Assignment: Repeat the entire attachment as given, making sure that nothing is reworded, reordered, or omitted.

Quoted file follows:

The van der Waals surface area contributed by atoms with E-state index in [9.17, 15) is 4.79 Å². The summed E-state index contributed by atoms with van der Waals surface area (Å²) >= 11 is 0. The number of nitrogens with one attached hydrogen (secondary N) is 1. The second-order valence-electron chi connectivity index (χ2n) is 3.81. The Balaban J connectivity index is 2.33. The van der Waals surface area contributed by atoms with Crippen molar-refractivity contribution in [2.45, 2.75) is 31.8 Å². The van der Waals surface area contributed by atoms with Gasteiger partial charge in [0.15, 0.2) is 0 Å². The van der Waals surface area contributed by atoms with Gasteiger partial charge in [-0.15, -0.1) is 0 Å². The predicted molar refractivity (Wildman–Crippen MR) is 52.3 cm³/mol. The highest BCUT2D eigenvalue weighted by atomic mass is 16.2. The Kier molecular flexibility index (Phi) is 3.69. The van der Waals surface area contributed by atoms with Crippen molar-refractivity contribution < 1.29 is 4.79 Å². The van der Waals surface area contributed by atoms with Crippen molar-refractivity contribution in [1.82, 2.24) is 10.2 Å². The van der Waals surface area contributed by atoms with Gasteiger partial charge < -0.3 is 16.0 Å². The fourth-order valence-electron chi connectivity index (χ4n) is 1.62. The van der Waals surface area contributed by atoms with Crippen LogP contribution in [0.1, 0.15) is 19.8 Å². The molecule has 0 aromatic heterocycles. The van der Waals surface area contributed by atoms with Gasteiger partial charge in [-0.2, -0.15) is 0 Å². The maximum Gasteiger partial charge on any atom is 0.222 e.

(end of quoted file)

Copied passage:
The van der Waals surface area contributed by atoms with E-state index in [9.17, 15) is 4.79 Å². The summed E-state index contributed by atoms with van der Waals surface area (Å²) >= 11 is 0. The number of nitrogens with one attached hydrogen (secondary N) is 1. The second-order valence-electron chi connectivity index (χ2n) is 3.81. The Balaban J connectivity index is 2.33. The van der Waals surface area contributed by atoms with Crippen molar-refractivity contribution in [2.45, 2.75) is 31.8 Å². The van der Waals surface area contributed by atoms with Gasteiger partial charge in [0.15, 0.2) is 0 Å². The van der Waals surface area contributed by atoms with Gasteiger partial charge in [-0.15, -0.1) is 0 Å². The predicted molar refractivity (Wildman–Crippen MR) is 52.3 cm³/mol. The highest BCUT2D eigenvalue weighted by atomic mass is 16.2. The Kier molecular flexibility index (Phi) is 3.69. The van der Waals surface area contributed by atoms with Crippen molar-refractivity contribution < 1.29 is 4.79 Å². The van der Waals surface area contributed by atoms with Crippen molar-refractivity contribution in [1.82, 2.24) is 10.2 Å². The van der Waals surface area contributed by atoms with Gasteiger partial charge < -0.3 is 16.0 Å². The fourth-order valence-electron chi connectivity index (χ4n) is 1.62. The van der Waals surface area contributed by atoms with Crippen LogP contribution in [0.1, 0.15) is 19.8 Å². The molecule has 0 aromatic heterocycles. The van der Waals surface area contributed by atoms with Gasteiger partial charge in [-0.2, -0.15) is 0 Å². The maximum Gasteiger partial charge on any atom is 0.222 e.